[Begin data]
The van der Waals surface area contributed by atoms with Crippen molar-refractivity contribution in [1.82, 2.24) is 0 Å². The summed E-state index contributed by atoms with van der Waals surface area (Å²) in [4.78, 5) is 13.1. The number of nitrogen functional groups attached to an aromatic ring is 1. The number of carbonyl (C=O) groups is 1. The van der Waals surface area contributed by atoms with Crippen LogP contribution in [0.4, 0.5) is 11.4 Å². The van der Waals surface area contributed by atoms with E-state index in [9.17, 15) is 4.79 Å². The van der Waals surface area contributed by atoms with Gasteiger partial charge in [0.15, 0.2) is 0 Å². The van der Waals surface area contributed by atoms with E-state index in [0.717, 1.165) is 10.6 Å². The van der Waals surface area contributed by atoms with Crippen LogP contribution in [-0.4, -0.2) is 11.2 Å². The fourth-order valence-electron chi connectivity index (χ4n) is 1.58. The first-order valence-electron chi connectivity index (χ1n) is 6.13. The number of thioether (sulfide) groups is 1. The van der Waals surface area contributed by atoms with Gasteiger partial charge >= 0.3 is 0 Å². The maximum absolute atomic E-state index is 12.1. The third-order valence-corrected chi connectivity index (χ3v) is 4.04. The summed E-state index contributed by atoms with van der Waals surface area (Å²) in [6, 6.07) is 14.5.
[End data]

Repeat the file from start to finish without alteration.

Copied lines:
The van der Waals surface area contributed by atoms with Crippen molar-refractivity contribution in [1.82, 2.24) is 0 Å². The summed E-state index contributed by atoms with van der Waals surface area (Å²) in [4.78, 5) is 13.1. The number of nitrogen functional groups attached to an aromatic ring is 1. The number of carbonyl (C=O) groups is 1. The van der Waals surface area contributed by atoms with Crippen LogP contribution in [0.4, 0.5) is 11.4 Å². The van der Waals surface area contributed by atoms with E-state index in [9.17, 15) is 4.79 Å². The van der Waals surface area contributed by atoms with Gasteiger partial charge in [0.15, 0.2) is 0 Å². The van der Waals surface area contributed by atoms with E-state index in [0.717, 1.165) is 10.6 Å². The van der Waals surface area contributed by atoms with Crippen LogP contribution in [-0.4, -0.2) is 11.2 Å². The fourth-order valence-electron chi connectivity index (χ4n) is 1.58. The first-order valence-electron chi connectivity index (χ1n) is 6.13. The number of thioether (sulfide) groups is 1. The van der Waals surface area contributed by atoms with Gasteiger partial charge >= 0.3 is 0 Å². The maximum absolute atomic E-state index is 12.1. The third-order valence-corrected chi connectivity index (χ3v) is 4.04. The summed E-state index contributed by atoms with van der Waals surface area (Å²) in [6, 6.07) is 14.5.